Humans have been studying microorganisms for hundreds of years. The first compound microscope was invented by the Janssen brothers (Johannes and Zacharias) in 1590, and formed the basis for the many discoveries that followed.
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The early days of microbiology
From the 16th century onward, many theories were framed as to the way microbes flourished and spread. Contact between infected individuals was proposed in 1546 or earlier.
Once Francesco Redi debunked the theory of spontaneous generation in 1665, the scientific world was electrified by Robert Hooke’s famous theory – that all living creatures are made up of cells.
The microscope developed by Anton van Leeuwenhoek in 1674 was a significant milestone in scientific discovery as it magnified objects up to almost 300 times. He observed microbes (which he called animalcules) for the first time in droplets of pond water. He examined and described protozoa, bact, ria and fungi with accuracy.
Developing the first vaccine
In 1796 an English surgeon, Edward Jenner, developed the concept of vaccination by immunizing an eight-year-old boy against smallpox using cowpox fluid. He later injected smallpox virus repeatedly into the boy, proving that he was indeed immune.
Jenner also showed that the cowpox vaccine could be produced from the blister of a human patient rather than just the cow host. This proved the value of protective immunization against the deadly disease, which killed 10-20 percent of the population at the time.
In 1840 the British government introduced free vaccinations, abolishing the previous unsafe procedure of variolation (inoculation with smallpox virus). Smallpox vaccination spread all over Europe and even to the New World, Southeast Asia and China. A true benefactor to mankind, he was honored by many countries during his lifetime.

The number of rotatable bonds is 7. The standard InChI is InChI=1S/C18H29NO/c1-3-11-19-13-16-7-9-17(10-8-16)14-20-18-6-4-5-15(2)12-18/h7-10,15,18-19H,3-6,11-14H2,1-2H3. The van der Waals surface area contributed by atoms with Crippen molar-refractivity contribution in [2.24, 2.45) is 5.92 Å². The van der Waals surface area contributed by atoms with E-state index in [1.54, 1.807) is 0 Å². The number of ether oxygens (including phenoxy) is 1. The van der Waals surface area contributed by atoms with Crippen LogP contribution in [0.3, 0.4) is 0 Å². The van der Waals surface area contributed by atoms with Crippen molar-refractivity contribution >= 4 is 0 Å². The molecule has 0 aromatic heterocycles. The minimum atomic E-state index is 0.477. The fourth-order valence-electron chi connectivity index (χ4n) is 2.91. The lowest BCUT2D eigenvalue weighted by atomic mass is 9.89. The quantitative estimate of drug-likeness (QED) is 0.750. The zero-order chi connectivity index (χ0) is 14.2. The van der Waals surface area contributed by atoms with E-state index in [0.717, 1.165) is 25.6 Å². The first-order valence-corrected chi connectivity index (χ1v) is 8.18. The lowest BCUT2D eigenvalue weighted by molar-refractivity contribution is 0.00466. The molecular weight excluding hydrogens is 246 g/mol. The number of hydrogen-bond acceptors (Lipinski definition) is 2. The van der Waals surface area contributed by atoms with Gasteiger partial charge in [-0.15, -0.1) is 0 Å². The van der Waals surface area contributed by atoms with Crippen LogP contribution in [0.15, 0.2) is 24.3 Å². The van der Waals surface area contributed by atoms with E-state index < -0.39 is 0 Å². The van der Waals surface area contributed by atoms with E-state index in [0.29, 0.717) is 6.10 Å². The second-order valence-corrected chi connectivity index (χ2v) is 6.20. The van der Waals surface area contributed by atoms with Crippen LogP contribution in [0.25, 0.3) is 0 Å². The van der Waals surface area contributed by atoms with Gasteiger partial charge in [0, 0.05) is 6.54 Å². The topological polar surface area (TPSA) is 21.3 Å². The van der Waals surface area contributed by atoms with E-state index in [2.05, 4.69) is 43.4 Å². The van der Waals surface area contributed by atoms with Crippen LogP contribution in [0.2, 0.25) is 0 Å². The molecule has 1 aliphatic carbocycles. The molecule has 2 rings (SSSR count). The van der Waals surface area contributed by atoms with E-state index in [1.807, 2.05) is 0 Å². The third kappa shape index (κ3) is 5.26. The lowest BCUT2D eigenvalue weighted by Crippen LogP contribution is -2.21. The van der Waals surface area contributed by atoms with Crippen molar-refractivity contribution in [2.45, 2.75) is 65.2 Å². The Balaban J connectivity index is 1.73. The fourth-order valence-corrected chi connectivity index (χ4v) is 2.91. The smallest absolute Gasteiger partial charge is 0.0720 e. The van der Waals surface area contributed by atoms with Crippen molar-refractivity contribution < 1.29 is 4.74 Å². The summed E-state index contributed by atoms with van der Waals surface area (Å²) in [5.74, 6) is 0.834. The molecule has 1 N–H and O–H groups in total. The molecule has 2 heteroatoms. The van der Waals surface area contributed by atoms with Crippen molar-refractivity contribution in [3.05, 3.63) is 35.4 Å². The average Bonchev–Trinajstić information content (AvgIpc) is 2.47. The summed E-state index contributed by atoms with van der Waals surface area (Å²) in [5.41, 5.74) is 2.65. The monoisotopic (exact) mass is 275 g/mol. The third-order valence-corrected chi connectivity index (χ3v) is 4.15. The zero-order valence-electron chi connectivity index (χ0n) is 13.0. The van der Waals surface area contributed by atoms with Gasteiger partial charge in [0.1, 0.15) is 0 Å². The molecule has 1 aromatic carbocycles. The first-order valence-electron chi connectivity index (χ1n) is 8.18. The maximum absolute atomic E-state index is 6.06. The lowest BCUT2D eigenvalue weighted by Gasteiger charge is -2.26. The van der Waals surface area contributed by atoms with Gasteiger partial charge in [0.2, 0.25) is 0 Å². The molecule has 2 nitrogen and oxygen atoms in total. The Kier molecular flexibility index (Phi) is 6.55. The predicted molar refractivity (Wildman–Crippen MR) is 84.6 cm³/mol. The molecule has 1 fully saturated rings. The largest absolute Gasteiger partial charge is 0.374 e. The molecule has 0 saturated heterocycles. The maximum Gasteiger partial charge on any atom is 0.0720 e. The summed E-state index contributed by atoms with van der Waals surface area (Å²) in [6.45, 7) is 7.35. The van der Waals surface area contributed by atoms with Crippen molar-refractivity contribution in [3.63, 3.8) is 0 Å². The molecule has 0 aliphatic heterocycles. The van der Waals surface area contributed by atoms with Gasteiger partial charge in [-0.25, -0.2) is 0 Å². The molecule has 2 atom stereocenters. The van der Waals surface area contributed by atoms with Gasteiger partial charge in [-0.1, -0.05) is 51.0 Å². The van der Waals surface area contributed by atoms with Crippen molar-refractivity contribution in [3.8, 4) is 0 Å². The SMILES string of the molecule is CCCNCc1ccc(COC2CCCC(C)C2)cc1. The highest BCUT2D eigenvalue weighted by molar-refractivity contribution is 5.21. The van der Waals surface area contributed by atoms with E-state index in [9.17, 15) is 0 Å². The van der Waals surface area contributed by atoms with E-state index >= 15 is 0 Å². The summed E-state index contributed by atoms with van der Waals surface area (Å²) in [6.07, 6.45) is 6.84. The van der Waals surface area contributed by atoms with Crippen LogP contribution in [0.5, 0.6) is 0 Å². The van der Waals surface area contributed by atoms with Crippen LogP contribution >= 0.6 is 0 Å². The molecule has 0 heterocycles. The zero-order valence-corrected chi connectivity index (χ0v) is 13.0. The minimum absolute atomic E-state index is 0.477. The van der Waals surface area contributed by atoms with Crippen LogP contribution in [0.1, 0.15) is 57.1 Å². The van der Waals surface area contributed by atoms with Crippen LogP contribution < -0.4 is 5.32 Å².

Illustration of Edward Jenner (1749- 1823) vaccinating 8 year old James Phipps with cowpox to provide immunity against smallpox (Everett Historical | Shutterstock).
Joseph Lister pioneered antiseptic surgery in 1865, while still working at the Glasgow Royal Infirmary. He did this by introducing carbolic acid, a harsh organic acid which killed most microbes, as a sterilization agent for surgical instruments and for cleaning wounds. The scientific acceptance of his work was based on the existing germ theory proposed by Pasteur’s work.
In this, his fate was unlike that of the unfortunate Ignace Semmelweiss who reduced puerperal (post-childbirth) infection to less than 1% in 1847. He did this simply by making it compulsory for doctors to wash their hands with chlorinated lime before examining each patient in his maternity wards.
Semmelweis had observed that mothers attended by doctors rather than midwives alone were three times more likely to die of childbed fever, which he suggested that doctors were to blame, spreading infection from patient to patient. Due to a theoretical underpinning, the remarkable findings were rejected and sadly, this ‘savior of mothers’ died in an asylum, just 14 days after a nervous breakdown.